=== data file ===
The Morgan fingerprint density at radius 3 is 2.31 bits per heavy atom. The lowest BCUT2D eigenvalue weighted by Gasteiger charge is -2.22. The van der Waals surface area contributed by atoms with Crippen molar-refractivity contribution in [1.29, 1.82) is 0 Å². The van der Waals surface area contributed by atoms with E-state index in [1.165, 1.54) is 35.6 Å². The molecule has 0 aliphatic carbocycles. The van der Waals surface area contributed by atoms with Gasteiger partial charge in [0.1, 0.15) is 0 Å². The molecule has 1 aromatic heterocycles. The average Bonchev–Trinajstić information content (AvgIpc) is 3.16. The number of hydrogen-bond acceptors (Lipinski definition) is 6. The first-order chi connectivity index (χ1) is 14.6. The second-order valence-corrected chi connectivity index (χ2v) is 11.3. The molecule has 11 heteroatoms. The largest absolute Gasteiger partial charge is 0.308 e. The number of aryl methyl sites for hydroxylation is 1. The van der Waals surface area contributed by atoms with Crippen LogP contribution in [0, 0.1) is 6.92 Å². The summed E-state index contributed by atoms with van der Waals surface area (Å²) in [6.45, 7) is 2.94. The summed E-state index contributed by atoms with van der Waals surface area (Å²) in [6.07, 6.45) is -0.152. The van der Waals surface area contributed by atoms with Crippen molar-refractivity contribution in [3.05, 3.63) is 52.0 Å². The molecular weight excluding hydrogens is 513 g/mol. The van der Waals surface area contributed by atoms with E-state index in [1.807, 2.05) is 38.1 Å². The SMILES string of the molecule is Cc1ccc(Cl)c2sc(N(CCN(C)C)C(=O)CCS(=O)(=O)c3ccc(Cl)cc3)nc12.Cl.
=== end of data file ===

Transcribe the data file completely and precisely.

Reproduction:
The Morgan fingerprint density at radius 3 is 2.31 bits per heavy atom. The lowest BCUT2D eigenvalue weighted by Gasteiger charge is -2.22. The van der Waals surface area contributed by atoms with Crippen molar-refractivity contribution in [1.29, 1.82) is 0 Å². The van der Waals surface area contributed by atoms with E-state index in [1.165, 1.54) is 35.6 Å². The molecule has 0 aliphatic carbocycles. The van der Waals surface area contributed by atoms with Gasteiger partial charge in [0.1, 0.15) is 0 Å². The molecule has 1 aromatic heterocycles. The average Bonchev–Trinajstić information content (AvgIpc) is 3.16. The number of hydrogen-bond acceptors (Lipinski definition) is 6. The first-order chi connectivity index (χ1) is 14.6. The second-order valence-corrected chi connectivity index (χ2v) is 11.3. The molecule has 11 heteroatoms. The largest absolute Gasteiger partial charge is 0.308 e. The number of aryl methyl sites for hydroxylation is 1. The van der Waals surface area contributed by atoms with Crippen LogP contribution in [0, 0.1) is 6.92 Å². The summed E-state index contributed by atoms with van der Waals surface area (Å²) in [6.45, 7) is 2.94. The summed E-state index contributed by atoms with van der Waals surface area (Å²) in [6.07, 6.45) is -0.152. The van der Waals surface area contributed by atoms with Crippen molar-refractivity contribution in [3.05, 3.63) is 52.0 Å². The molecular weight excluding hydrogens is 513 g/mol. The van der Waals surface area contributed by atoms with E-state index in [1.807, 2.05) is 38.1 Å². The SMILES string of the molecule is Cc1ccc(Cl)c2sc(N(CCN(C)C)C(=O)CCS(=O)(=O)c3ccc(Cl)cc3)nc12.Cl.